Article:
Results for indomethacin model can be viewed in Table 2. There was an absolute production of severe ulcers in all the rats using this model and ulcer inhibition was seen in all the treatment groups. Ulcer inhibition was highest with 200 mg/kg MEZP (80%, p>0.01) and lowest with Sucralfate (51.4%) and there was a dose dependent protection after pretreatment with the extracts.
|Treatment||Dose(mg/kg)||No of animalsused||Percentage ofanimals withulcers (%)||Mean ulcer index ±SEM||Percentage ulcerinhibition (%)|
|3% Tween 80||5||6||100||3.5 ± 0.6|
|Sucralfate||100||6||100||1.7 ± 0.7||51.4*|
|MEZP||50||6||100||1.4 ± 0.5||57.1*|
|MEZP||100||6||100||1.2 ± 0.1||65.7*, **|
|MEZP||200||6||100||0.7 ± 0.2||80.0*, **|
MEZP= methanolic root extract of Zapoteca portoricensi, * significance at P<0.05, ** significance at P<0.01 for Dunnett’s test vs. control.
Table 2: Effect of methanolic root extract of Zapoteca portoricensis (MEZP) on indomethacin induced ulcer in rats.
This study revealed a significant antiulcer activity of the methanolic root extract of Zapoteca portoricensis using standard ethanol and indomethacin models in rats. The pathogenesis of ulcer remains controversial but its cause is known to be aggravated by an imbalance between the aggressive factors (i.e. acid and pepsin) and factors that maintain mucosal integrity (i.e. mucus, bicarbonate and prostagladins) . The use of sucralfate in this study was due to its increasing prescription in ulcer patients in this country and specifi cally due to its non antisecretory but mucoprotective nature . It is known to act by several mechanisms which include physical protection of stomach, synthesis of prostaglandins and stimulate mucus and bicarbonate secretion . It has been documented to be eff ective in uncomplicated NSAID induced ulcers [14,15,16] but it does not cure ulcers. Ethanol has been shown to increase the risk of ulcer in humans  but produces potent ulceration in rats . It is believed to produce reactive species responsible for mucosal injury  and lipid peroxidation, a free radical mediated process that ultimately destroys lipids membrane . The extracts produced a relatively potent antiulcer activity against ethanol induced ulcer which may suggest that the plant possesses some cytoprotective actions against ethanol induced ulcer. The dose dependent ulcer inhibition of MEZP further corroborates its possible cytoprotective actions in this model. The effect was more pronounced that those of sucralfate which may suggest a different mechanism of action or probably pronounced cytoprotection at higher doses.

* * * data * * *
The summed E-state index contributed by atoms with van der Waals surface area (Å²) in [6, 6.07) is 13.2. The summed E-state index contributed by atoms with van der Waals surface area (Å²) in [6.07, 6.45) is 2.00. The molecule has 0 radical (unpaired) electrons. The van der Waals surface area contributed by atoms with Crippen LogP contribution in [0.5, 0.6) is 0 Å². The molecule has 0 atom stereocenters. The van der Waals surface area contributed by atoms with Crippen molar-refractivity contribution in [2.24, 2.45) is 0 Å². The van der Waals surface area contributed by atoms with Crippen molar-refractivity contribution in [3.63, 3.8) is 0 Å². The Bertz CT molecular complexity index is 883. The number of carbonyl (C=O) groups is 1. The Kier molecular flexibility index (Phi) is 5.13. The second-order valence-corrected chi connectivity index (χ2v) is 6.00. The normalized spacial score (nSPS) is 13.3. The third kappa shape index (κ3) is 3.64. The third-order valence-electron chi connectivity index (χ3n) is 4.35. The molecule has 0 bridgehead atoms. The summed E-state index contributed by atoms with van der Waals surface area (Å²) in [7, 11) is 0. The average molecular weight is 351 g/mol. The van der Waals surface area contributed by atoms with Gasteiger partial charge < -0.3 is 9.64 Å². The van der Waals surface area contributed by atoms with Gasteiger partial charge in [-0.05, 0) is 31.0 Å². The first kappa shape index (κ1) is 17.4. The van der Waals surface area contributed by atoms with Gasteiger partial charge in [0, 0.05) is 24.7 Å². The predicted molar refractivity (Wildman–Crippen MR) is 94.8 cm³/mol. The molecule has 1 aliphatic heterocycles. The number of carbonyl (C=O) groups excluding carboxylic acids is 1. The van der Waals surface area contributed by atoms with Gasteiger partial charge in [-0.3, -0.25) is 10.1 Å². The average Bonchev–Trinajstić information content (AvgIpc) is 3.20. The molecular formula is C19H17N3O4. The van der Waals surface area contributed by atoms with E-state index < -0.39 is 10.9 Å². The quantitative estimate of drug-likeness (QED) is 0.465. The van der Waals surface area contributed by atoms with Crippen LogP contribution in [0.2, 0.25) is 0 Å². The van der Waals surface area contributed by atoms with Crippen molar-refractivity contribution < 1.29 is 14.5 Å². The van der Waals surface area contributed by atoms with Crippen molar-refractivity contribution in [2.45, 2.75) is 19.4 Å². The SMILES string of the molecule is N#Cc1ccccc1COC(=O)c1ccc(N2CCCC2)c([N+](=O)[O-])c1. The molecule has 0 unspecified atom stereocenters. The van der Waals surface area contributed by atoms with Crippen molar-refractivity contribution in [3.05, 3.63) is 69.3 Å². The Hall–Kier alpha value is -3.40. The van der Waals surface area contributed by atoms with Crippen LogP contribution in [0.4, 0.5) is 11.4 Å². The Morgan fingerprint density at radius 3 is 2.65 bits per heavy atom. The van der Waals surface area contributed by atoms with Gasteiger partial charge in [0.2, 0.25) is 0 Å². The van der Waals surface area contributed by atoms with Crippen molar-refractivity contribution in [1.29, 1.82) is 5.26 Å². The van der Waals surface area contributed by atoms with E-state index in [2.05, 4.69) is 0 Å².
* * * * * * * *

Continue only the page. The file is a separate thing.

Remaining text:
Indomethacin model produces its ulceration by mechanism well understood. It causes an inhibition of the production of endogenous cytoprotective prostaglandins . However with the inhibition of ulcer in this model by the extract, it is possible that the plant produces a cytoprotection similar to those of sucralfate in the indomethacin model. The smallest dose produced activity higher than sucralfate which shows its effectiveness in ulcer inhibition at low doses. Its dose dependent effect proves it has a sustained and increased antiulcer activity. The secondary metabolites identifi ed may also have been responsible for the antiulcer activity of this plant as flavonoids have been reported to possess antiulcer activity in various experimental models of ulcers . The exact mechanism cannot be emphasized and further studies are undergoing to analyze its exact gastro protective activity.
Th is study had shown that roots of Zapoteca portoricensis possess antiulcer activity against alcohol and indomethacin ulcers in rats.
Special appreciation goes to Mr. S.O Igboeme of the Science Laboratory Department, University of Nigeria for his technical assistance in this study.